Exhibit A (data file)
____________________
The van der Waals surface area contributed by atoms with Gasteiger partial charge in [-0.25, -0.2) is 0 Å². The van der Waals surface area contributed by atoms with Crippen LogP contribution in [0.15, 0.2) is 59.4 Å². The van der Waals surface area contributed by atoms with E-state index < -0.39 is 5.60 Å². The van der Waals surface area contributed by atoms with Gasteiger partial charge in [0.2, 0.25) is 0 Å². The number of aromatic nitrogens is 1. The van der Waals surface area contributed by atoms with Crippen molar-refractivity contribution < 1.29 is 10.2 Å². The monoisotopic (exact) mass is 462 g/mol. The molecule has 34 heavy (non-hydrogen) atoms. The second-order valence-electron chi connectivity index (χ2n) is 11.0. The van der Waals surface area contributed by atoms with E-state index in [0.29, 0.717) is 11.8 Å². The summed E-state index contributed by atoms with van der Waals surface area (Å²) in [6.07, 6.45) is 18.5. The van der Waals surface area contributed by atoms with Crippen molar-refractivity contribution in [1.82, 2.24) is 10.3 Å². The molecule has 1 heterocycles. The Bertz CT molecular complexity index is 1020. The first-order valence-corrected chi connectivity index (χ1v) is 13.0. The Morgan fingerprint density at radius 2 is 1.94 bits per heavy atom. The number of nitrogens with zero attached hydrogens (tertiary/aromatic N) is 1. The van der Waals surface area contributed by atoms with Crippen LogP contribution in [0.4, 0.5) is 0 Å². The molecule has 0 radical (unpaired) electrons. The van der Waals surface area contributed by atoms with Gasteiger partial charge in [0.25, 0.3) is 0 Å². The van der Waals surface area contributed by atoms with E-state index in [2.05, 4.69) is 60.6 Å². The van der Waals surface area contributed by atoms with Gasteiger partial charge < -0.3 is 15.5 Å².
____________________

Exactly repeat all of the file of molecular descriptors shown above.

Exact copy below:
The van der Waals surface area contributed by atoms with Gasteiger partial charge in [-0.25, -0.2) is 0 Å². The van der Waals surface area contributed by atoms with Crippen LogP contribution in [0.15, 0.2) is 59.4 Å². The van der Waals surface area contributed by atoms with E-state index < -0.39 is 5.60 Å². The van der Waals surface area contributed by atoms with Gasteiger partial charge in [0.2, 0.25) is 0 Å². The number of aromatic nitrogens is 1. The van der Waals surface area contributed by atoms with Crippen molar-refractivity contribution < 1.29 is 10.2 Å². The monoisotopic (exact) mass is 462 g/mol. The molecule has 34 heavy (non-hydrogen) atoms. The second-order valence-electron chi connectivity index (χ2n) is 11.0. The van der Waals surface area contributed by atoms with E-state index in [0.29, 0.717) is 11.8 Å². The summed E-state index contributed by atoms with van der Waals surface area (Å²) in [6.07, 6.45) is 18.5. The van der Waals surface area contributed by atoms with Crippen molar-refractivity contribution in [1.82, 2.24) is 10.3 Å². The molecule has 1 heterocycles. The Bertz CT molecular complexity index is 1020. The first-order valence-corrected chi connectivity index (χ1v) is 13.0. The Morgan fingerprint density at radius 2 is 1.94 bits per heavy atom. The number of nitrogens with zero attached hydrogens (tertiary/aromatic N) is 1. The van der Waals surface area contributed by atoms with Crippen LogP contribution in [0.4, 0.5) is 0 Å². The molecule has 0 radical (unpaired) electrons. The van der Waals surface area contributed by atoms with Gasteiger partial charge in [0.25, 0.3) is 0 Å². The van der Waals surface area contributed by atoms with E-state index in [2.05, 4.69) is 60.6 Å². The van der Waals surface area contributed by atoms with Gasteiger partial charge < -0.3 is 15.5 Å².